Housing prices have jumped nearly 40% since the beginning of 2009, the steepest rise in the Organization for Economic Cooperation and Development, according to a study by Goldman Sachs released over the weekend. The U.S. investment bank expects the trend to continue over the next year or two.
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Goldman divides countries into two categories – high-fliers where prices have taken off since the global economic crisis, and low-fliers where prices have declined. Israel leads the first category comfortably.
The high-fliers also include Norway, Switzerland, Canada, Germany, New Zealand, Finland, Australia and Sweden. Since 2009, home prices have risen 11% on average in the high-flying countries, while the drop has averaged 20% in countries where prices have declined.
Goldman Sachs believes that Israel, Switzerland and Germany are at high risk of falling prices over the next five years – by as much as 30%.
The investment bank found that home prices are cyclical in the long term, suggesting that the high-fliers will continue rising over the next year or two. Similarly, in the short term, prices will continue declining in markets where they have fallen.
Goldman adds that positive developments in the labor markets of the United States and Britain, and perhaps also of Ireland and Spain, could herald recovering prices. For example, the U.S. unemployment rate peaked at the end of 2009 and housing prices there hit a low at the end of 2011. Now housing prices are rising following a drop in unemployment.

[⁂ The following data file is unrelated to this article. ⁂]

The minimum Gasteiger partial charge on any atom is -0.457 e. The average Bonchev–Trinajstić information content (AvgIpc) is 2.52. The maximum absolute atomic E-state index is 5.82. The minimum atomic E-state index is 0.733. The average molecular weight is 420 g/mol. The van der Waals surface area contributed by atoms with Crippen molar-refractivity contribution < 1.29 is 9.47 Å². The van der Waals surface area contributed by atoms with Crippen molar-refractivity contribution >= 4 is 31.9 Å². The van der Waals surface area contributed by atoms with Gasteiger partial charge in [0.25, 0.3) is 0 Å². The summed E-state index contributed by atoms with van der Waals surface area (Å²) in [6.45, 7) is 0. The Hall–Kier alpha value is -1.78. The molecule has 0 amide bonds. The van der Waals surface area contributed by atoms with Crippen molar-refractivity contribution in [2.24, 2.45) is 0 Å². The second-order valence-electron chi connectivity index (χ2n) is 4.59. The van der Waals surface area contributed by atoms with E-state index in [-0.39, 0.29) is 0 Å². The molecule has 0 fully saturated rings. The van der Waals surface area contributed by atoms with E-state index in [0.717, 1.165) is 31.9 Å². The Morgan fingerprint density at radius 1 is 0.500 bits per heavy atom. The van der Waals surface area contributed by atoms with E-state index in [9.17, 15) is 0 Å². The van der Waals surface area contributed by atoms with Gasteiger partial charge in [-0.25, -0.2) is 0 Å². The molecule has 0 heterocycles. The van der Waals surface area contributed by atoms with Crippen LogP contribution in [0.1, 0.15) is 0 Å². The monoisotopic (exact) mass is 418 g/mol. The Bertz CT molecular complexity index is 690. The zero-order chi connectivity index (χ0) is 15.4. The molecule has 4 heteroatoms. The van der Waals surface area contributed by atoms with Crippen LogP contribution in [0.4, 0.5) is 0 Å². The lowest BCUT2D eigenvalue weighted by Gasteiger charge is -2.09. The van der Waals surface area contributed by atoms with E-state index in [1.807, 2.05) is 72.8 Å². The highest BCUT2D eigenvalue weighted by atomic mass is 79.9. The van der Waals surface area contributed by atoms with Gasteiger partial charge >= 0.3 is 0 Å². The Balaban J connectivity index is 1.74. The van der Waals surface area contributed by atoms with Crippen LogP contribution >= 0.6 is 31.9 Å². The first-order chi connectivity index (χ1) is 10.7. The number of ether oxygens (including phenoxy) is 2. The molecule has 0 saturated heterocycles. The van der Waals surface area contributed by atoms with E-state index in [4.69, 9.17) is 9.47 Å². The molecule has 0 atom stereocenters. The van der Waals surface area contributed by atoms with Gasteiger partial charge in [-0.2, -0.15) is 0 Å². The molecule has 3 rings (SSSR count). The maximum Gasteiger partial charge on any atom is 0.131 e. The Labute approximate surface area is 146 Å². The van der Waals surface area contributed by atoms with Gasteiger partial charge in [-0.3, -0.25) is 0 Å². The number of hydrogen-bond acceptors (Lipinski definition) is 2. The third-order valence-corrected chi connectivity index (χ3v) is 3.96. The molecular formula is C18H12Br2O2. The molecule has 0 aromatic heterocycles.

Goldman Sachs' forecast is based on U.S. real estate prices between 1975 and 2013, which show that price trends continue over the short run. In other words, if housing prices in any given year fall 10%, they might drop another 8.5% the following year. Similarly, if prices rise 15% one year they might rise 13% the next.
Opposition leader Shelly Yacimovich (Labor) said Goldman's report highlighted the housing problems under the premiership of Benjamin Netanyahu.
"The questionable honor of winning first place in rising home prices can be added to our leading the poverty and inequality rankings under the OECD index. Housings costs remain the biggest failure of the Netanyahu governments - even more so during his current term and under the leadership of Finance Minister [Yair] Lapid," she said.
"This is a severe social problem with far-reaching implications on the lives and finances of many Israelis. I call on the government to stop using the wrong solutions that fail time after time and start using solutions that have long been sitting in front of it: building public housing, applying controls on the rental market and urgently setting criteria for affordable housing."